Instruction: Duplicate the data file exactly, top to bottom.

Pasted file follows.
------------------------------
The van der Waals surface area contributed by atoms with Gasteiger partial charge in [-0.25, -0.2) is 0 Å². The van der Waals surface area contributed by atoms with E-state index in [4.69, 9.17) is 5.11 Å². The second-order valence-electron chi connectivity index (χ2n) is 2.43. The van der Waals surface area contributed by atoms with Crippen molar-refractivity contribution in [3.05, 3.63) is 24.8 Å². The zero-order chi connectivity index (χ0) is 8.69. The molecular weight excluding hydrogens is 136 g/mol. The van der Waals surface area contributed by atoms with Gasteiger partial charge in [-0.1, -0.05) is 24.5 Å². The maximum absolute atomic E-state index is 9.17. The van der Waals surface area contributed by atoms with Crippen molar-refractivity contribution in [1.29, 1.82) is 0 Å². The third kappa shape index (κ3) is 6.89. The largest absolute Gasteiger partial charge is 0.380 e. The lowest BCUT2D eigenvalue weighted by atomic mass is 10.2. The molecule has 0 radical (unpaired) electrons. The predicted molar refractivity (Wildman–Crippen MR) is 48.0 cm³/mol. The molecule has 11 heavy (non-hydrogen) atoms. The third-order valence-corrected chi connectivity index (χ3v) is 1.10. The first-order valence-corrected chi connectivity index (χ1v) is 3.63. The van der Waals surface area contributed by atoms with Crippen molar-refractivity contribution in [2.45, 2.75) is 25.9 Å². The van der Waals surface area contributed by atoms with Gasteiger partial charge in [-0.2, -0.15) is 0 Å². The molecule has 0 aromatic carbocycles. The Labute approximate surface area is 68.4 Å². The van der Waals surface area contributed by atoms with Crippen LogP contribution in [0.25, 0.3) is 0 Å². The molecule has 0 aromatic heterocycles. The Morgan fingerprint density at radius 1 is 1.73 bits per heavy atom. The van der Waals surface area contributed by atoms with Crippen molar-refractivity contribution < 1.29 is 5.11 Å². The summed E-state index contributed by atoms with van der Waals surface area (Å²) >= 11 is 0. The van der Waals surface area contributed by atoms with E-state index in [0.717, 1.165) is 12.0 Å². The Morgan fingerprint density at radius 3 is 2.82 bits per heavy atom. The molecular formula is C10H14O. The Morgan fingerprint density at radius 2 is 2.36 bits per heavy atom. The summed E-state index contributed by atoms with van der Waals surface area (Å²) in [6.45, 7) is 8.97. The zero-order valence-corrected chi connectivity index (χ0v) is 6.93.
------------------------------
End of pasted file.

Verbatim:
The van der Waals surface area contributed by atoms with Gasteiger partial charge in [-0.25, -0.2) is 0 Å². The van der Waals surface area contributed by atoms with E-state index in [4.69, 9.17) is 5.11 Å². The second-order valence-electron chi connectivity index (χ2n) is 2.43. The van der Waals surface area contributed by atoms with Crippen molar-refractivity contribution in [3.05, 3.63) is 24.8 Å². The zero-order chi connectivity index (χ0) is 8.69. The molecular weight excluding hydrogens is 136 g/mol. The van der Waals surface area contributed by atoms with Gasteiger partial charge in [-0.1, -0.05) is 24.5 Å². The maximum absolute atomic E-state index is 9.17. The van der Waals surface area contributed by atoms with Crippen molar-refractivity contribution in [1.29, 1.82) is 0 Å². The third kappa shape index (κ3) is 6.89. The largest absolute Gasteiger partial charge is 0.380 e. The lowest BCUT2D eigenvalue weighted by atomic mass is 10.2. The molecule has 0 radical (unpaired) electrons. The predicted molar refractivity (Wildman–Crippen MR) is 48.0 cm³/mol. The molecule has 11 heavy (non-hydrogen) atoms. The third-order valence-corrected chi connectivity index (χ3v) is 1.10. The first-order valence-corrected chi connectivity index (χ1v) is 3.63. The van der Waals surface area contributed by atoms with Crippen molar-refractivity contribution in [2.45, 2.75) is 25.9 Å². The van der Waals surface area contributed by atoms with Gasteiger partial charge in [-0.2, -0.15) is 0 Å². The molecule has 0 aromatic carbocycles. The Labute approximate surface area is 68.4 Å². The van der Waals surface area contributed by atoms with Crippen LogP contribution in [0.25, 0.3) is 0 Å². The molecule has 0 aromatic heterocycles. The Morgan fingerprint density at radius 1 is 1.73 bits per heavy atom. The van der Waals surface area contributed by atoms with Crippen molar-refractivity contribution < 1.29 is 5.11 Å². The summed E-state index contributed by atoms with van der Waals surface area (Å²) >= 11 is 0. The van der Waals surface area contributed by atoms with E-state index in [0.717, 1.165) is 12.0 Å². The Morgan fingerprint density at radius 3 is 2.82 bits per heavy atom. The molecular formula is C10H14O. The Morgan fingerprint density at radius 2 is 2.36 bits per heavy atom. The summed E-state index contributed by atoms with van der Waals surface area (Å²) in [6.45, 7) is 8.97. The zero-order valence-corrected chi connectivity index (χ0v) is 6.93.